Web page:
The resin export market is still feeling the chill from the February deep freeze on the US Gulf Coast. Petrochemical production in the region is running at approximately half the level it was prior to the storms, due to long restarts from shutdowns and power outages at Texas plants, Terry Glass, executive director for plastics at JOC parent company IHS Markit, said. Glass expects to see export volumes at 50 percent of typical levels through the second quarter.
Houston is the main export gateway for US resins, and those feeling the slowdown most will be South American customers and the ocean carriers that ship containerized resins out of the US Gulf Coast. A logistics director for a Houston-based resins marketer who spoke to the JOC on the condition of anonymity said he expects containerized resins exports during the second quarter to be 60 percent below first-quarter levels. He said that about 1 million metric tons of resin production was affected, half of which was intended for export — approximately 20,000 TEU. Resin producers associated with his marketing company expect to increase production by May, the source said, but they will need to build their domestic inventories before opening up to export markets.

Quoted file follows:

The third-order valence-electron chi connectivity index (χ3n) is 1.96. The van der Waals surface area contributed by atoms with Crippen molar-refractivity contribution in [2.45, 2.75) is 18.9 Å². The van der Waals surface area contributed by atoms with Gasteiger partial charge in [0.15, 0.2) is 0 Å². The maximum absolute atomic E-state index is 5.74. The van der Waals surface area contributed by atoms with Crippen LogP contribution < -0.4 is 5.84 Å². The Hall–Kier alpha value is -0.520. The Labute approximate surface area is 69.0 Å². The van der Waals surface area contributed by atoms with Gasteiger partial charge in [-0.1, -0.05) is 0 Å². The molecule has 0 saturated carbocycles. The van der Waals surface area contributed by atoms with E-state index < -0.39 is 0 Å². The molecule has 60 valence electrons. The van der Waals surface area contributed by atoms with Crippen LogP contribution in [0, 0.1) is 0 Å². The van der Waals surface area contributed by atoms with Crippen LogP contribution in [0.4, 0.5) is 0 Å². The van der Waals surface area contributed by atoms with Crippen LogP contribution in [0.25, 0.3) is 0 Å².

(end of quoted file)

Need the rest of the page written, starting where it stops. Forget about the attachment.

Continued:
Local trucking has not been significantly impacted by the slowdown in loaded exports, because Port Houston’s import volumes remain high, Patrick Maher, vice president at third-party logistics provider Gulf Winds International, said. “Keep an eye on resin exports as they rebound, it could strain drayage capacity by mid-year,” Maher said.